I was diagnosed with Pernicious Anaemia (PA) a couple of years ago. It took long enough for anyone to even test my B12 levels after increasing symptoms, especially where exhaustion was concerned. The sad and frustrating thing is that despite diagnosis and treatment, I still struggle with PA. The way it is managed in the UK by the NHS is not always helpful for patients, and there are many out there campaigning to change this. Here’s what you need to know about PA.
What Is Pernicious Anaemia?
Pernicious anaemia (PA) is a form of B12 deficiency. Although it’s the most common form in the UK, PA is still considered a rare disease, with the Journal of Blood Medicine estimating that it affects 0.1% of the general population.
B12 is combined with intrinsic factor (IF) in your stomach, a protein that helps the absorption of the vitamin. Some people have a lack of IF and thus an impaired ability to absorb B12, often as a result of pernicious anaemia being an autoimmune condition that attacks the cells in the stomach. However, for some, Pernicious Anaemia doesn’t an identifiable cause. They are found to have acceptable IF levels and yet are still unable to absorb B12. In such cases, it’s thought that genetics / familial history of Pernicious Anaemia may play a role, along with other conditions.
It was called Pernicious because previously was a deadly condition, but thankfully science has been able to provide treatment to save lives of those with PA.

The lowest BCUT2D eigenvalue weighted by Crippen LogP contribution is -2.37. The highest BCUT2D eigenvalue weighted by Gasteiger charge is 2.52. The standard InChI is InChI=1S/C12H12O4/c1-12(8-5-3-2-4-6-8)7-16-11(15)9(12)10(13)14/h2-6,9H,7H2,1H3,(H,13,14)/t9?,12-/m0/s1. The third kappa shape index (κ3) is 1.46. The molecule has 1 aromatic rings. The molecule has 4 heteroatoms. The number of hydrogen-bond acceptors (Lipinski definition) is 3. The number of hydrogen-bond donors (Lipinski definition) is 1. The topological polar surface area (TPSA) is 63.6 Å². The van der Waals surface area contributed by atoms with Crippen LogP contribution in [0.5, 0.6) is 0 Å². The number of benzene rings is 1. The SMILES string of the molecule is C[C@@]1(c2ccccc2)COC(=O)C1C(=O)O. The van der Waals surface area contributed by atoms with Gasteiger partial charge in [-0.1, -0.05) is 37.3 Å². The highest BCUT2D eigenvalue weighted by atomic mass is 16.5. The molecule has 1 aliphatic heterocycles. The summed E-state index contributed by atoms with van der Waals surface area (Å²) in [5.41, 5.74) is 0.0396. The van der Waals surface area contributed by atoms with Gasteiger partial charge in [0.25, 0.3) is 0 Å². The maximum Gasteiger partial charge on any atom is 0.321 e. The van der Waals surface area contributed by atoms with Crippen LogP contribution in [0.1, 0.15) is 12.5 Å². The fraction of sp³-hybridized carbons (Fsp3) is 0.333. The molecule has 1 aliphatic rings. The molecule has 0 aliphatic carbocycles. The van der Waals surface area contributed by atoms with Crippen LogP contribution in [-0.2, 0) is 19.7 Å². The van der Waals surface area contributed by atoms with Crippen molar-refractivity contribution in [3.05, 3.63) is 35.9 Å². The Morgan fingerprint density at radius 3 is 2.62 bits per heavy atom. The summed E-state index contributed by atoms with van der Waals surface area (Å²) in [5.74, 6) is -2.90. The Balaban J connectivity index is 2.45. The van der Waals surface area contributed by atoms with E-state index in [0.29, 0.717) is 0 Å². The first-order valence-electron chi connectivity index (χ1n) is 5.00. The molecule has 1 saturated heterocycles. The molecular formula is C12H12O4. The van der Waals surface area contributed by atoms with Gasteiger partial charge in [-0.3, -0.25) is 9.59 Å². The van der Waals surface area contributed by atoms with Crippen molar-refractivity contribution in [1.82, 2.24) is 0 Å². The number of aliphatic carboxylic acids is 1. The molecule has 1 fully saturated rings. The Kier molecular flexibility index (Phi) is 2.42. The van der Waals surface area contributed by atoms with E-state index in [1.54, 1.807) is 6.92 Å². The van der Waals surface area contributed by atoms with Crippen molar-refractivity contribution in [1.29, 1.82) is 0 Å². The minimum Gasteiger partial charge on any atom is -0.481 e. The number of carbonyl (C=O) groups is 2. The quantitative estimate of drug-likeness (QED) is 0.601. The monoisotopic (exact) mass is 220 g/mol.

A lack of B12 (and/or folate) results in red blood cells being underdeveloped. Pernicious anaemia is a type of macrocytic anaemia, referring to the way in which fatter blood cells are less able to carry oxygen around the body (also termed Megaloblastic Anaemia).
How’s It Different To B12 Deficiency?
B12 deficiency can be due to various reasons, including a diet that’s lacking in such important vitamins, Inflammatory Bowel Diseases, and certain medications. With adjustments to lifestyle and temporary or oral B12 supplementation, B12 levels can be increased and made stable. However, for those with PA, ingesting B12 doesn’t help as the stomach doesn’t absorb it. Levels will continue to drop after an initial B12 injection because the body is unable to maintain B12. Ongoing B12 injections, generally for life, are required for those with PA. If left untreated, pernicious anaemia can have serious complications.
Symptoms of Pernicious Anaemia
Pernicious Anaemia is a more insidious condition that can produce symptoms gradually over time and get worse without treatment. Symptoms can be quite generalised and overlap with other conditions, too, making it hard to diagnosed unless specifically tested for. Some people may have various symptoms, others just a few, and there will be varying degrees of each as the condition will obviously affect every individual differently. Common symptoms can include :
- Tingling / numbness in hands/feet
- Tiredness, exhaustion, significant fatigue
- ‘Brain fog’, impaired thinking and memory
- Flaking nails, dry skin
- Shortness of breath
- Dizziness, difficulty with co-ordination, vertigo
- Fluctuating weight, gastrointestinal symptoms/poor digestion
- Irritability, problematic sleep, depression, low libido, mood swings